For me camp was very difficult. It was emotionally draining. The camp was well aware of the stress of the job as they had therapists for not only the children but also for the counselors and volunteers. One of the therapists told me, “You must leave here without the burden that these children carry; it is their burden not yours. You are here to give them the tools to deal with their losses.” This was so incredibly hard for me to hear. The entire time I was at the camp all I could think was how terrible it must be for these young children to deal with such horrific pain, and how I wish I could take their pain away from them and make it my own. I remember constantly thinking life is not fair, and about how horrible this world really is. At 17, the children and I had a 13 year difference, and yet they had already experienced so much more pain than I could even imagine. I was really frustrated by the limits of my capabilities and the fact that while I was helping in a small way I couldn’t really make it better for the four year old children who now have to live their life shrouded in darkness. A part of me wishes I never went, and that I could just forget about these tragedies. But in looking back, I am glad I did. I know that I will never forget the children of my group and the incredible feeling of dragging them out of a bleak place, if even for only 3 days. Nothing compares to the feeling that I may have changed someone else’s life for the better and given them hope to hold on.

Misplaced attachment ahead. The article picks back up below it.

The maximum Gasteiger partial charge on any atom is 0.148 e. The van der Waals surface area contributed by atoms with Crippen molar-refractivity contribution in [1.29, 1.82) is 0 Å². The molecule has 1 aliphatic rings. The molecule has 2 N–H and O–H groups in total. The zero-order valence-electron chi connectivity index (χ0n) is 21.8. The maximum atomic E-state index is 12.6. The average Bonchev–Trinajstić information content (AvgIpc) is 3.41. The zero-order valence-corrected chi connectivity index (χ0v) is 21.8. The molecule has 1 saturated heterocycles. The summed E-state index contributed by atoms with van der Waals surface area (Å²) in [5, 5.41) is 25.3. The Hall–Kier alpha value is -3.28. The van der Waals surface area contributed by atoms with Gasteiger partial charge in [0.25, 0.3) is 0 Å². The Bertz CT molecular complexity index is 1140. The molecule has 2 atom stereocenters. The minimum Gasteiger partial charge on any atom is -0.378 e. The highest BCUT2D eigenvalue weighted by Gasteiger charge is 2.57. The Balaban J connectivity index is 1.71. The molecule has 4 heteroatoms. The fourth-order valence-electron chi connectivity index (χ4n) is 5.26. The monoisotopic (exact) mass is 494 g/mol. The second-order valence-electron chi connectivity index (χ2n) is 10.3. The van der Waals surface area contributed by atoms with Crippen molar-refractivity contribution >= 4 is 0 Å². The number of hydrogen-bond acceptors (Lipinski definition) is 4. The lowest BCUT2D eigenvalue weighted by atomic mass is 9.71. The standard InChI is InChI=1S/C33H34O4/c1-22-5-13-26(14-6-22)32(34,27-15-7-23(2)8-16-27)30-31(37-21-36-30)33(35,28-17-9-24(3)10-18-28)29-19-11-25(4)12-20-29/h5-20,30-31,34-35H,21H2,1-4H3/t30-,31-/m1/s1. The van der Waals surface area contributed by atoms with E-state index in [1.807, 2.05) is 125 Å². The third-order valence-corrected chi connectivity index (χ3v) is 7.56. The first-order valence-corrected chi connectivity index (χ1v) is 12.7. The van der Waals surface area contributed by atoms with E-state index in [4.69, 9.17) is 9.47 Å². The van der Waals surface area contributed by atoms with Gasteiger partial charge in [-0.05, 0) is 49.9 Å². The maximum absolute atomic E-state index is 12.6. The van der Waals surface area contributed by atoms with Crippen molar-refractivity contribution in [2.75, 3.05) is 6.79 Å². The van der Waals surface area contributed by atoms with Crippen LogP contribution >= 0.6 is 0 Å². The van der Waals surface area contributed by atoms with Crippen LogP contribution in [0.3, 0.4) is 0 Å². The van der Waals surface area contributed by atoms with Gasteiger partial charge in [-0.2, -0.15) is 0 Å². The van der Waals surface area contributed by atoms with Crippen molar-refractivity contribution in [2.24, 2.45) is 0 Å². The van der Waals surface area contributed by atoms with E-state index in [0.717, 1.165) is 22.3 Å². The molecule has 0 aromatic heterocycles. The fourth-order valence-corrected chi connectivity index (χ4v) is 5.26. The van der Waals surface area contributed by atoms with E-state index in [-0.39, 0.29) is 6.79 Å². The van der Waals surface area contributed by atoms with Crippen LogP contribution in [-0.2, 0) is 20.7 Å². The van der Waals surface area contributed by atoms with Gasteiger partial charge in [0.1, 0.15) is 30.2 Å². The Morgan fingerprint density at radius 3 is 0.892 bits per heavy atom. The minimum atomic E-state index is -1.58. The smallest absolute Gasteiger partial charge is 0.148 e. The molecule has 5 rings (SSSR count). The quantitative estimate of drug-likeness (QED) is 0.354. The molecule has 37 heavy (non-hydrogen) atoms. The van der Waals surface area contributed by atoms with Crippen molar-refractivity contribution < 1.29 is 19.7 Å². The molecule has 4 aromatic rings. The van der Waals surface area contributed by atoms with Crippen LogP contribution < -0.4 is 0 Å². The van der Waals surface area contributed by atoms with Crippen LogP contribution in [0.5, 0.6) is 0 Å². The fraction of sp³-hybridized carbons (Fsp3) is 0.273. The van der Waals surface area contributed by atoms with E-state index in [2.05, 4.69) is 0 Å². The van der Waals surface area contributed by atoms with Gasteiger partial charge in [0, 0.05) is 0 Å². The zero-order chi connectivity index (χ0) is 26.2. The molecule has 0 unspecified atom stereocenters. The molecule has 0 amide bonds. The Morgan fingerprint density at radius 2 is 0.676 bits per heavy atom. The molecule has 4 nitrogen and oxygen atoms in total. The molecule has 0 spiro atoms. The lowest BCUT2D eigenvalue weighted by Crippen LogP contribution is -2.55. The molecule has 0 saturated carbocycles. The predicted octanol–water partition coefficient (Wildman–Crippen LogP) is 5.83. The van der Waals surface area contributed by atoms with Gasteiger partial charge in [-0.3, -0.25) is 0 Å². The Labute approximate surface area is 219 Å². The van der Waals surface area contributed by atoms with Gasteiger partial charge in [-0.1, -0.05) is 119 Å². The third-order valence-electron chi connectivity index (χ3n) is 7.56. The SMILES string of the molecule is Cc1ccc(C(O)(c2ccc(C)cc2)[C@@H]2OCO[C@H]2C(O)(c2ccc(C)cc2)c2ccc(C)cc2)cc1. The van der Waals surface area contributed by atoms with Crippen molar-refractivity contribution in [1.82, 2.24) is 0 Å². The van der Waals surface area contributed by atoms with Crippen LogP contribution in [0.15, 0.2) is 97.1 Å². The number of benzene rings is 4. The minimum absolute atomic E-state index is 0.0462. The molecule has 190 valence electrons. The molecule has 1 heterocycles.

To volunteer for Camp Kangaroo, sponosor a camper or register a child, visit:

Sponsor a Camper feature – Alexa Switchulis

31 May 2016, Posted by Seasons Hospice Foundation in Camp Kangaroo, Donation

Alexa Switchulis is proud to support Seasons Hospice Foundation and is donating her graduation gifts to Sponsor a Camper. Camp Kangaroo is a bereavement camp experience offered free of charge to children in the community who have suffered the death of a loved one. Here, children can journey through grief—and embrace life—in a safe and supportive atmosphere. Camp Kangaroo is a source of healing and fun for the children who need it most.

Congratulations & Thank You to Alexa, Class of 2016.